3rd nor’easter fouls roads, moods as millions face cleanup

Afonso Siciliano clears snow on Cottage Street in Boston, Tuesday, March 13, 2018. Boston finds itself in the bullseye of the third nor'easter in two weeks, with forecasters warning of up to 18 inches of snow and 2 feet or more to the south. (AP Photo/Michael Dwyer)

BOSTON (AP) — A fierce nor’easter lashed the Northeast with hurricane-force winds, heavy snow and widespread power outages and on Wednesday millions of people faced yet another cleanup.

With spring tantalizingly in their grasp after the switch to daylight saving time, many were left shaking their heads — and wielding shovels they had hoped would not be needed again — after the third major storm in two weeks buried some towns beneath 2 feet (0.61 meters) of snow on Tuesday.

“The groundhog was right. Six more weeks of winter, and probably then some,” Paul Knight, of Portland, Maine, said as snow accumulated on his eyebrows.

The National Weather Service said Derry, New Hampshire, got 25 inches (63 centimeters). Burrillville, Rhode Island, and Kezar Falls, Maine, both got 20 inches (51 centimeters).

Related content: Snow wallops Niantic, turning it into ghost town

High winds and blowing snow led meteorologists to categorize the storm as a blizzard in parts of New England, including Boston. Gusts approached 70 mph on Cape Cod, the weather service said.

At one point, more than a quarter-million people were without power in Massachusetts, Connecticut and Rhode Island.

Utility companies said they would have extra crews out on Wednesday to restore power to those still without it.

Amtrak suspended all service on Tuesday between Boston and New York City. The railroad later announced that most service between the two cities would resume on Wednesday.

Related content: Number of cancellations expected at Bradley International Airport on Wednesday

Road and air travel also was disrupted: Slick roads were blamed for at least one death in North Carolina, and the flight-tracking site FlightAware reported more than 1,500 canceled flights.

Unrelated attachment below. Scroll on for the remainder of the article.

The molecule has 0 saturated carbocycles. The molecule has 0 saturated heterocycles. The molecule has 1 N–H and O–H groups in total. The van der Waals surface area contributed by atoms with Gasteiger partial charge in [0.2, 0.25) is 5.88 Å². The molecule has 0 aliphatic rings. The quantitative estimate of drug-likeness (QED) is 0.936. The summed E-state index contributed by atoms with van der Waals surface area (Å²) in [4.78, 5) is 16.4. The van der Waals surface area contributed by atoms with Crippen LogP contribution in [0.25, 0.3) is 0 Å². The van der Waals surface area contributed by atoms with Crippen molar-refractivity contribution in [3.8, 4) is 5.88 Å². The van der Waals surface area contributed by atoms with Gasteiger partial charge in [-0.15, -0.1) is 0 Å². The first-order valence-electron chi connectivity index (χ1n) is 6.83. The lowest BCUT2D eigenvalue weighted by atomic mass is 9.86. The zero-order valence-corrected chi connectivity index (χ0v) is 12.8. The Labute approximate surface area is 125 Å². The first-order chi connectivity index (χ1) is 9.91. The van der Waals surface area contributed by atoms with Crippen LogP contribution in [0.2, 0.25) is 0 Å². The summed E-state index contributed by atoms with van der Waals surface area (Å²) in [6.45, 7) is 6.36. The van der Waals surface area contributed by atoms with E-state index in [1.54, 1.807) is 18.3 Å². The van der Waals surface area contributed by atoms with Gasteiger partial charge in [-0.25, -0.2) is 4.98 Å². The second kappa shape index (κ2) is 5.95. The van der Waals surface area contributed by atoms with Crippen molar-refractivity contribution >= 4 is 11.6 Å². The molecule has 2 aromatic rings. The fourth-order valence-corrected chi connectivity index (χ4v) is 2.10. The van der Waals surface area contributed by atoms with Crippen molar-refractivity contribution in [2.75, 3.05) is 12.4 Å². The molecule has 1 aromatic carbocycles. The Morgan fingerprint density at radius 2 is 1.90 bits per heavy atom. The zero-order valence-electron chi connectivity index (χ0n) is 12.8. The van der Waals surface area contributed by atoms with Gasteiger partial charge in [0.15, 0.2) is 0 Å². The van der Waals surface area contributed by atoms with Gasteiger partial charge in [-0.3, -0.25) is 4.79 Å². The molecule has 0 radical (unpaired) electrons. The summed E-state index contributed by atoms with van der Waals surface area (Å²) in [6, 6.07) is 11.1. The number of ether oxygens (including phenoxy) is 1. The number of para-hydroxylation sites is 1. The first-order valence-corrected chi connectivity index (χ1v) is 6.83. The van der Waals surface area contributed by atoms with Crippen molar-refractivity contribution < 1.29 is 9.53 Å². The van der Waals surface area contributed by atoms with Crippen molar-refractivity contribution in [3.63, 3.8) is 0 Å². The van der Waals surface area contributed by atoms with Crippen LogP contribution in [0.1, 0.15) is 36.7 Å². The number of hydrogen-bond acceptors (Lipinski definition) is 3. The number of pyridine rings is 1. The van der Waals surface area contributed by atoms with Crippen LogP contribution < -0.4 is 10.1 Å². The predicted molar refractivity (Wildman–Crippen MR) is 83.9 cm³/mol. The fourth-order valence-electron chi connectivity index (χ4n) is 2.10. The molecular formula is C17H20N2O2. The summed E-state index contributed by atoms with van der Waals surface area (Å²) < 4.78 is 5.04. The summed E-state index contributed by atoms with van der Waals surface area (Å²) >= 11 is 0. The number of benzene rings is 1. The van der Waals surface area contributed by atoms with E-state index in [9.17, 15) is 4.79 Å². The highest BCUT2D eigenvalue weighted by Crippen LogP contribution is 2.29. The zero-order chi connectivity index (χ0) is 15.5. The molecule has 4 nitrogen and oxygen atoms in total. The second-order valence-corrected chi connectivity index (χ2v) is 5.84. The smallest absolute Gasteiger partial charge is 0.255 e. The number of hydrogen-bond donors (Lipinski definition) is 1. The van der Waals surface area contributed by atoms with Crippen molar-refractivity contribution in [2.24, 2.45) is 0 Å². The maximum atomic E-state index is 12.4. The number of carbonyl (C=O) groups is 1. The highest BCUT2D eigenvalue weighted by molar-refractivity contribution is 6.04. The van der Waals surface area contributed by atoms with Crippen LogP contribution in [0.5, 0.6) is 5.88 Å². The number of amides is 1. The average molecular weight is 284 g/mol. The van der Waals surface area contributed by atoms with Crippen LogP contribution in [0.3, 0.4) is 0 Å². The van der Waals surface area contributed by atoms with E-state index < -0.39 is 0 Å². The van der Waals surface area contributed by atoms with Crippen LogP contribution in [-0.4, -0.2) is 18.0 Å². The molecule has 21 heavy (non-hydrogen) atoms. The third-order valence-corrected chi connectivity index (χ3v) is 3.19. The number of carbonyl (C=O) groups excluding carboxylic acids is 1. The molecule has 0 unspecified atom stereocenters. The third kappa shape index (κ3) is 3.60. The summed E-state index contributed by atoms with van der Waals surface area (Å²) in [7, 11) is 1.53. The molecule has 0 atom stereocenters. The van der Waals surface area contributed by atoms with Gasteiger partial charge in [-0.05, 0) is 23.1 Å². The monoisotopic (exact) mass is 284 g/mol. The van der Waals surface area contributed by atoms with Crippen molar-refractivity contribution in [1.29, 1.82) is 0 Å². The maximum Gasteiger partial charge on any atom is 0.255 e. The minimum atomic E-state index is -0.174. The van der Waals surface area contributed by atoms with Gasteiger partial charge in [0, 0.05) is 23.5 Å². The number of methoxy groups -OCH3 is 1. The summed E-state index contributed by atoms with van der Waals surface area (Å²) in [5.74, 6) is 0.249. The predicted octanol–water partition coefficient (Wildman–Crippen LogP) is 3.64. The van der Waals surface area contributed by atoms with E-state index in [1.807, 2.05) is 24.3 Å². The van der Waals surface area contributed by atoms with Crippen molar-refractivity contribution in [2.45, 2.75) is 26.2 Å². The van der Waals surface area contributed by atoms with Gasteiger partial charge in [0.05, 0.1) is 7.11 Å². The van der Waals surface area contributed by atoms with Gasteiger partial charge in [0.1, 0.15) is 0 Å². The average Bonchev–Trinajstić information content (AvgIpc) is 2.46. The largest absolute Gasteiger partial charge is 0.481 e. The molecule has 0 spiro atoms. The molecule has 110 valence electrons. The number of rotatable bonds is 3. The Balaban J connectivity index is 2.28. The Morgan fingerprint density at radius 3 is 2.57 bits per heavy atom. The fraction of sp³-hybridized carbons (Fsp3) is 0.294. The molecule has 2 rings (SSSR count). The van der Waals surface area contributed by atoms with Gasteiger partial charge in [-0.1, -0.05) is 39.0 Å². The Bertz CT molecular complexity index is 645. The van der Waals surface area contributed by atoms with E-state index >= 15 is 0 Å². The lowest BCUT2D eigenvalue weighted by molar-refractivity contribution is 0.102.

Janice James’ house in Osterville on Cape Cod was in the dark again after losing power for three days in the last storm. James and her four children spent the day eating baked goods she made before the storm and hoping the lights and heat would come back soon.

“We are freezing,” the 39-year-old said.

In Rhode Island, the snow did not stop residents from getting to church. In East Greenwich, the Rev. Bernard Healey said he celebrated noon Mass with “two hearty souls” who came despite the nor’easter.

“If I lost power, we’d (still) celebrate Mass,” Healey said. “We would just use more candles.”

WTNH NEWS8 provides commenting to allow for constructive discussion on the stories we cover. In order to comment here, you acknowledge you have read and agreed to our Terms of Service. Commenters who violate these terms, including use of vulgar language or racial slurs, will be banned. Please be respectful of the opinions of others. If you see an inappropriate comment, please flag it for our moderators to review. Also, you can now block any inappropriate user by simple selecting the drop down menu on the right of any comment and selection "Block User" from there.

Leave a Reply

Fill in your details below or click an icon to log in:

WordPress.com Logo

You are commenting using your WordPress.com account. Log Out / Change )

Twitter picture

You are commenting using your Twitter account. Log Out / Change )

Facebook photo

You are commenting using your Facebook account. Log Out / Change )

Google+ photo

You are commenting using your Google+ account. Log Out / Change )

Connecting to %s